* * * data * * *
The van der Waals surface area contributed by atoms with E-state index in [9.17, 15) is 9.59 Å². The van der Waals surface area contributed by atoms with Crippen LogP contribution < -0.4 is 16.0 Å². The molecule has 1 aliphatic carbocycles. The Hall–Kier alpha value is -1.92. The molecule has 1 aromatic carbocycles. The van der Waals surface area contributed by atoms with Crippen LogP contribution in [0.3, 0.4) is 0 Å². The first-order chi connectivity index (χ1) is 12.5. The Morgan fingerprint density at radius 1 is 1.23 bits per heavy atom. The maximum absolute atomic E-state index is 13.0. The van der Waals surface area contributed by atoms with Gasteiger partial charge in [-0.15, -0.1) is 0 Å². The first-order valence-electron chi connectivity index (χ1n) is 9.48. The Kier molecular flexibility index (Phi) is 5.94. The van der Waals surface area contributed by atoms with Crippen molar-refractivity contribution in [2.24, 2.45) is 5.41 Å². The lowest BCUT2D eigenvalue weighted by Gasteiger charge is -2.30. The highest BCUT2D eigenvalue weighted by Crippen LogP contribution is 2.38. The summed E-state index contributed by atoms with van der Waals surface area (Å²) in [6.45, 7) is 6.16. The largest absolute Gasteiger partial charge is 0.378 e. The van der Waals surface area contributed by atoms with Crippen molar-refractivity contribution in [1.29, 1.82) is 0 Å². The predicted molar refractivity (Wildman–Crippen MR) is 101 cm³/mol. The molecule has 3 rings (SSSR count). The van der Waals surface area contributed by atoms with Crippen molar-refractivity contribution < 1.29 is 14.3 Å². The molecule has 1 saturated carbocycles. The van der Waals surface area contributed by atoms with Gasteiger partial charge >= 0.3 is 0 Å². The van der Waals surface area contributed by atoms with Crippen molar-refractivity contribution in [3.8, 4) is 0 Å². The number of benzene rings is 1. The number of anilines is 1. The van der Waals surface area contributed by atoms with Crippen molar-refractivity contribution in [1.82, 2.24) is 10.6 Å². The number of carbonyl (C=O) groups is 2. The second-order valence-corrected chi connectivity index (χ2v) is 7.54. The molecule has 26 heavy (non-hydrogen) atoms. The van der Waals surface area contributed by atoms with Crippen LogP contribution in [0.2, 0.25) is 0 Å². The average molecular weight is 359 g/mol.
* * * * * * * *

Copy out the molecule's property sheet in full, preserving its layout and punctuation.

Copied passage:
The van der Waals surface area contributed by atoms with E-state index in [9.17, 15) is 9.59 Å². The van der Waals surface area contributed by atoms with Crippen LogP contribution < -0.4 is 16.0 Å². The molecule has 1 aliphatic carbocycles. The Hall–Kier alpha value is -1.92. The molecule has 1 aromatic carbocycles. The van der Waals surface area contributed by atoms with Crippen LogP contribution in [0.3, 0.4) is 0 Å². The first-order chi connectivity index (χ1) is 12.5. The Morgan fingerprint density at radius 1 is 1.23 bits per heavy atom. The maximum absolute atomic E-state index is 13.0. The van der Waals surface area contributed by atoms with Gasteiger partial charge in [-0.15, -0.1) is 0 Å². The first-order valence-electron chi connectivity index (χ1n) is 9.48. The Kier molecular flexibility index (Phi) is 5.94. The van der Waals surface area contributed by atoms with Crippen molar-refractivity contribution in [2.24, 2.45) is 5.41 Å². The lowest BCUT2D eigenvalue weighted by Gasteiger charge is -2.30. The highest BCUT2D eigenvalue weighted by Crippen LogP contribution is 2.38. The summed E-state index contributed by atoms with van der Waals surface area (Å²) in [6.45, 7) is 6.16. The largest absolute Gasteiger partial charge is 0.378 e. The van der Waals surface area contributed by atoms with Crippen molar-refractivity contribution in [1.29, 1.82) is 0 Å². The predicted molar refractivity (Wildman–Crippen MR) is 101 cm³/mol. The molecule has 3 rings (SSSR count). The van der Waals surface area contributed by atoms with Crippen molar-refractivity contribution < 1.29 is 14.3 Å². The molecule has 1 saturated carbocycles. The van der Waals surface area contributed by atoms with Gasteiger partial charge >= 0.3 is 0 Å². The van der Waals surface area contributed by atoms with Crippen molar-refractivity contribution in [3.8, 4) is 0 Å². The number of benzene rings is 1. The number of anilines is 1. The van der Waals surface area contributed by atoms with Crippen molar-refractivity contribution in [1.82, 2.24) is 10.6 Å². The number of carbonyl (C=O) groups is 2. The second-order valence-corrected chi connectivity index (χ2v) is 7.54. The molecule has 26 heavy (non-hydrogen) atoms. The van der Waals surface area contributed by atoms with Crippen LogP contribution in [0.2, 0.25) is 0 Å². The average molecular weight is 359 g/mol.